Apparently, Kirkpatrick had access to a wide range of the then available city records, including the original deeds, enrolled deeds and wills, early leets rolls, treasurers' accounts, Assembly and mayor's court books, langoll (landgable) rentals and the various volumes of precedent/evidences and the records of the Great Hospital. He also consulted the records of the Diocese of Norwich (perhaps indirectly through his acquaintance with the diocesan chancellor, Thomas Tanner) and those of the Dean and Chapter of Norwich, and also the private collections of other antiquaries.

The records surviving in in this collection were, we believe, mainly created by John Kirkpatrick himself, but it is possible that his brother, Thomas (the inheritor of John's notes about the history of Norwich) may have also contributed some records, and the notes (particularly some of the non-topographical ones) are occasionally written in a handwriting other than John Kirkpatrick's and may have been sent or given him by fellow antiquaries. It is known, for example, that a regular correspondence with Peter Le Neve took place, and certainly, Anthony Norris's initials appear on several mss while Benjamin Nobbs is cited by Kirkpatrick elsewhere as a source of information. And, in turn, later antiquaries used Kirkpatrick's collections to further their own work. Francis Blomefield in his, 'An Essay towards a Topographical History of the County of Norfolk', iv, 579-580, 2nd edn. (London, 1806) transcribed Kirkpatrick's memorial inscription and publicly acknowledged his use of the antiquarian notes of both Kirkpatrick and his friend Peter Le Neve, Norroy King of Arms, in compiling,' The History of the City and County of Norwich' (which appeared as volumes iii and iv of Blomefield's,'Topographical History of Norfolk') and which may then be considered, at least in part, the product of John Kirkpatrick's research into the history of Norwich.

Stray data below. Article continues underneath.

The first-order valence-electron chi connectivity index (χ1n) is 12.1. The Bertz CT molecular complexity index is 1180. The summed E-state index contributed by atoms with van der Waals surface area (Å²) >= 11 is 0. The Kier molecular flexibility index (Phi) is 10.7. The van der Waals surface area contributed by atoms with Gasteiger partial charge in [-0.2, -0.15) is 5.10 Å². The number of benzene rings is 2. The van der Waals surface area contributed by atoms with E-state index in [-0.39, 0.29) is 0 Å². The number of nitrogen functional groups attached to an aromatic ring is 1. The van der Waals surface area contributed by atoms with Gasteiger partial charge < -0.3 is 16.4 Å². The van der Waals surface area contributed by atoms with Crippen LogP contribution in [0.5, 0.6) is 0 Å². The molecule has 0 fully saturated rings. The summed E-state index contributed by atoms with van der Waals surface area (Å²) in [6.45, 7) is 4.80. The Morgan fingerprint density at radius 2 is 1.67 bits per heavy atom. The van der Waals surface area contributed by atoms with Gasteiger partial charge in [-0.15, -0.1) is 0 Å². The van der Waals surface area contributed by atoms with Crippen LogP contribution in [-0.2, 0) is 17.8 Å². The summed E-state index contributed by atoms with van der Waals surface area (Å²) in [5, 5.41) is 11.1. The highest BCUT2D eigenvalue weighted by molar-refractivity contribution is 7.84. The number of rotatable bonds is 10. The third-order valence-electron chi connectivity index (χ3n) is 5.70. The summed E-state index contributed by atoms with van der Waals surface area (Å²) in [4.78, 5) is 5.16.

Évaluation, élimination et calendrier de conservation

Accroissements

Mode de classement

Zone des conditions d'accès et d'utilisation

Conditions d’accès

Conditions de reproduction

Langue des documents

  • latin
  • anglais
  • français
  • néerlandais

Écriture des documents

Notes sur la langue et l'écriture

Caractéristiques matérielle et contraintes techniques

Many of the papers have suffered water and subsequent mould damage, and are frail with the contents of many files being unfit for production.

Instruments de recherche

Zone des sources complémentaires

Existence et lieu de conservation des originaux

Existence et lieu de conservation des copies

Unités de description associées

Examples of Kirkpatrick's notes and related material also survive in the Colman, Bolingbroke and in several other collections in the NRO.

Descriptions associées

Note de publication

Extracts printed in Hudson and Tingey, Records, ii. 404-413.
John Kirkpatrick, The Streets and Lanes of the City of Norwich: a Memoir by John Kirkpatrick, edited with notes and appendices by William Hudson (Norwich, 1889).
John Kirkpatrick, History of the religious orders and communities: and of the hospitals and Castle, of Norwich, with preface by Dawson Turner (Norwich, 1845).]

Zone des notes

Identifiant(s) alternatif(s)

Mots-clés

Mots-clés - Sujets

Mots-clés - Lieux

Mots-clés - Genre

Zone du contrôle de la description

Identifiant de la description

f43d1be7-3b50-4b7a-a292-1e2040cc20a1

Identifiant du service d'archives

Règles et/ou conventions utilisées

Statut

Catalogued

Niveau de détail

Dates de production, de révision, de suppression

Created 16/03/2007 by Droip. Modified 06/11/2019 by Catherine.Collins.

Sources

Zone des entrées